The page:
Several weeks ago I ordered a CZ-70 in 7.62 Browning, aka .32acp, from Classic Firearms and had it shipped to my local FFL I paid the extra $20 for a hand-selected example, based on my previous dealings with Classic, and assuming it would be in as good condition as the FEG 7.62 and the CZ 83 I wrote about earlier. That, it turned out, was an incorrect assumption.
The gun that arrived was pitted and covered in rust. It was so rusted and gummed up that I couldn't even depress the magazine release, which it why you see it with the slide back in the above photo. My hand were covered in rust, as was the bag it arrived in. I took it home and sprayed it with plenty of my homemade Ed's Red to displace moisture and halt the rusting, and sent a friendly reply to Classic in response to their "how did we do?" email.
That was a week ago. Several days later, having heard nothing, I went to work on the gun. The first step was try try and disassemble it. I began by removing the plastic grips and setting them aside. Using a brass punch and a hammer I managed to depress the magazine release, but the magazine still didn't want to come out. Using a rag and a pair of pliers I pulled it, and- no surprise- it was covered in rust, as was the inside of the frame.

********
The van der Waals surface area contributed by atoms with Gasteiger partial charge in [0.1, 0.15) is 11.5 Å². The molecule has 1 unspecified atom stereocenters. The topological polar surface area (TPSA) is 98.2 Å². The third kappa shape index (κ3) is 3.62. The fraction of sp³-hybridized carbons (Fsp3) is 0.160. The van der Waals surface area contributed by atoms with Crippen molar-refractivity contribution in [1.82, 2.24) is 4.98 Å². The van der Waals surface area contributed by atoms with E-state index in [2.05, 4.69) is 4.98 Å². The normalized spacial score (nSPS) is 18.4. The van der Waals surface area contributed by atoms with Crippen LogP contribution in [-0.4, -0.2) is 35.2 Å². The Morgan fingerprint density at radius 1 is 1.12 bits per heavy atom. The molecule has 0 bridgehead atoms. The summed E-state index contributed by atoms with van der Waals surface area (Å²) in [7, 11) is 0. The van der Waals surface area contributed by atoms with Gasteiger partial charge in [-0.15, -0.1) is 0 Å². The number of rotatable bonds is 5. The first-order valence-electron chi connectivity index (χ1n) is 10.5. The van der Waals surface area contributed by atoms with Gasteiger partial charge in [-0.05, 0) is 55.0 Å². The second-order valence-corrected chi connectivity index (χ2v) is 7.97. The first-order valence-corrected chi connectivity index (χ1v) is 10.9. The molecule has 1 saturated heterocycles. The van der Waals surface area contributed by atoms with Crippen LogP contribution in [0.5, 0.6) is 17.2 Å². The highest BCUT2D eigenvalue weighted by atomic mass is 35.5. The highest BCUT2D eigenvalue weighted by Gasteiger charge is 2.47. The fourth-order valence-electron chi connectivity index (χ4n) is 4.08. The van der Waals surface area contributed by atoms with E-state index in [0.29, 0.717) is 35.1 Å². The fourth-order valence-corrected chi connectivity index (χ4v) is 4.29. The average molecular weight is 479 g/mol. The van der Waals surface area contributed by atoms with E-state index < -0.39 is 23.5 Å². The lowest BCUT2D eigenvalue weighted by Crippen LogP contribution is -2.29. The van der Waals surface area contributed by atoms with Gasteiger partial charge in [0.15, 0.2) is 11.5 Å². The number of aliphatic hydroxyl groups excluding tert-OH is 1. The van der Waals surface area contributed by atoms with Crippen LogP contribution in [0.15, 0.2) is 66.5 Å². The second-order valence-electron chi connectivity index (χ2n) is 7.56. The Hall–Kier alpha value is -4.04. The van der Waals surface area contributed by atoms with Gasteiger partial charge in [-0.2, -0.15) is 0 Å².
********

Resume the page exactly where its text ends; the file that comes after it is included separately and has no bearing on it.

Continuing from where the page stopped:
Again using the hammer and punch I managed to depress the slide release, and completed the basic field stripping of the gun. Not having a good disassembly manual or exploded diagram I stopped there and set everything to soak in more Ed's Red.
Over the next two days I went at the gun with solvents, #0000 steel wool, brass wool, stainless steel and bronze brushes, and 500 grit paper for rust inside the slide. I also cleaned the grips and gave them a quick buffing on a rag wheel.
One of the most difficult parts was freeing up the firing pin, which was frozen solid. I seemed to be jammed with a mixture of heavily oxidized grease or perhaps cosmoline, and a fine grey powder- no idea what that was. I didn't want to completely disassemble the slide, so for now I flushed the firing pin with solvent, through the opening for the firing pin lock, until the pin moved freely, and then i filled the are with light oil for now. I imagine I'll eventually want to actually disassemble that area. There's a drive pin visible in this photo (upper left) that I think holds the firing pin and spring in place.
After several hours of work I managed to get rid of all the visible rust, but not the pitting, of course. That'll have to wait for some long boring winter nights when I'll feel like completely disassembling it and draw filing, sanding, buffing, and rebluing it. For now, though, I've arrested and removed the rust. It looks safe to shoot, with no obvious cracks in the frame, but I'm going to wait until I can do a really thorough teardown.